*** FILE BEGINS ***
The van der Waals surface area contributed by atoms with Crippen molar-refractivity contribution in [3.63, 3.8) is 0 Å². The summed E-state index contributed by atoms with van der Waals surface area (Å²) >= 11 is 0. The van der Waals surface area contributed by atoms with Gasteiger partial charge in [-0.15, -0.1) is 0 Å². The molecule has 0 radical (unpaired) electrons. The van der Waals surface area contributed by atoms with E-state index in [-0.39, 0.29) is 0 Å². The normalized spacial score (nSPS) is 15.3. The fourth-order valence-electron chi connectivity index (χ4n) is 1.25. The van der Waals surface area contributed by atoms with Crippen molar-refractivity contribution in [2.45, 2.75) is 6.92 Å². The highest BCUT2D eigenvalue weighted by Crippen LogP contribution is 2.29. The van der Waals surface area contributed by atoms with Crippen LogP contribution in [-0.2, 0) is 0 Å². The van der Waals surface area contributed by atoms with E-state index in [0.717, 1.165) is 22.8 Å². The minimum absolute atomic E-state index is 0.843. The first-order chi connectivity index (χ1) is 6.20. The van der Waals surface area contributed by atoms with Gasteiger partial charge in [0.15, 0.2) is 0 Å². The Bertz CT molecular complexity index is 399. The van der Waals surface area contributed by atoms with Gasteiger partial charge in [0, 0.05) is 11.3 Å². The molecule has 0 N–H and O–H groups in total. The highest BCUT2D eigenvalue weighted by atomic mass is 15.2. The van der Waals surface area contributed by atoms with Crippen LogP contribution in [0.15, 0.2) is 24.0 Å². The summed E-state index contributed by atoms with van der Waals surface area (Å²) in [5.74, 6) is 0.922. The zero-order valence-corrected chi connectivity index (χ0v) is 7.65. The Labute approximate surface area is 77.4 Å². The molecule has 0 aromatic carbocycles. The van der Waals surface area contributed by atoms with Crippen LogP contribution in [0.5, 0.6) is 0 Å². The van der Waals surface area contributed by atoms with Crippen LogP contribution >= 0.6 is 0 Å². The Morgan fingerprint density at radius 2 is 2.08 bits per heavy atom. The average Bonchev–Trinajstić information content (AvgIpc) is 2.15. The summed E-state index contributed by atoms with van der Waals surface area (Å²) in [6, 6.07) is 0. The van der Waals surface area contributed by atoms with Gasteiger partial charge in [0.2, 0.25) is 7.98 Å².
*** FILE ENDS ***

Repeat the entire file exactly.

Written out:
The van der Waals surface area contributed by atoms with Crippen molar-refractivity contribution in [3.63, 3.8) is 0 Å². The summed E-state index contributed by atoms with van der Waals surface area (Å²) >= 11 is 0. The van der Waals surface area contributed by atoms with Gasteiger partial charge in [-0.15, -0.1) is 0 Å². The molecule has 0 radical (unpaired) electrons. The van der Waals surface area contributed by atoms with E-state index in [-0.39, 0.29) is 0 Å². The normalized spacial score (nSPS) is 15.3. The fourth-order valence-electron chi connectivity index (χ4n) is 1.25. The van der Waals surface area contributed by atoms with Crippen molar-refractivity contribution in [2.45, 2.75) is 6.92 Å². The highest BCUT2D eigenvalue weighted by Crippen LogP contribution is 2.29. The van der Waals surface area contributed by atoms with Crippen LogP contribution in [-0.2, 0) is 0 Å². The van der Waals surface area contributed by atoms with E-state index in [0.717, 1.165) is 22.8 Å². The minimum absolute atomic E-state index is 0.843. The first-order chi connectivity index (χ1) is 6.20. The van der Waals surface area contributed by atoms with Gasteiger partial charge in [0.15, 0.2) is 0 Å². The Bertz CT molecular complexity index is 399. The van der Waals surface area contributed by atoms with Gasteiger partial charge in [0, 0.05) is 11.3 Å². The molecule has 0 N–H and O–H groups in total. The highest BCUT2D eigenvalue weighted by atomic mass is 15.2. The van der Waals surface area contributed by atoms with Crippen LogP contribution in [0.15, 0.2) is 24.0 Å². The summed E-state index contributed by atoms with van der Waals surface area (Å²) in [5.74, 6) is 0.922. The zero-order valence-corrected chi connectivity index (χ0v) is 7.65. The Labute approximate surface area is 77.4 Å². The molecule has 0 aromatic carbocycles. The van der Waals surface area contributed by atoms with Crippen LogP contribution in [0.5, 0.6) is 0 Å². The van der Waals surface area contributed by atoms with Crippen LogP contribution >= 0.6 is 0 Å². The Morgan fingerprint density at radius 2 is 2.08 bits per heavy atom. The average Bonchev–Trinajstić information content (AvgIpc) is 2.15. The summed E-state index contributed by atoms with van der Waals surface area (Å²) in [6, 6.07) is 0. The van der Waals surface area contributed by atoms with Gasteiger partial charge in [0.2, 0.25) is 7.98 Å².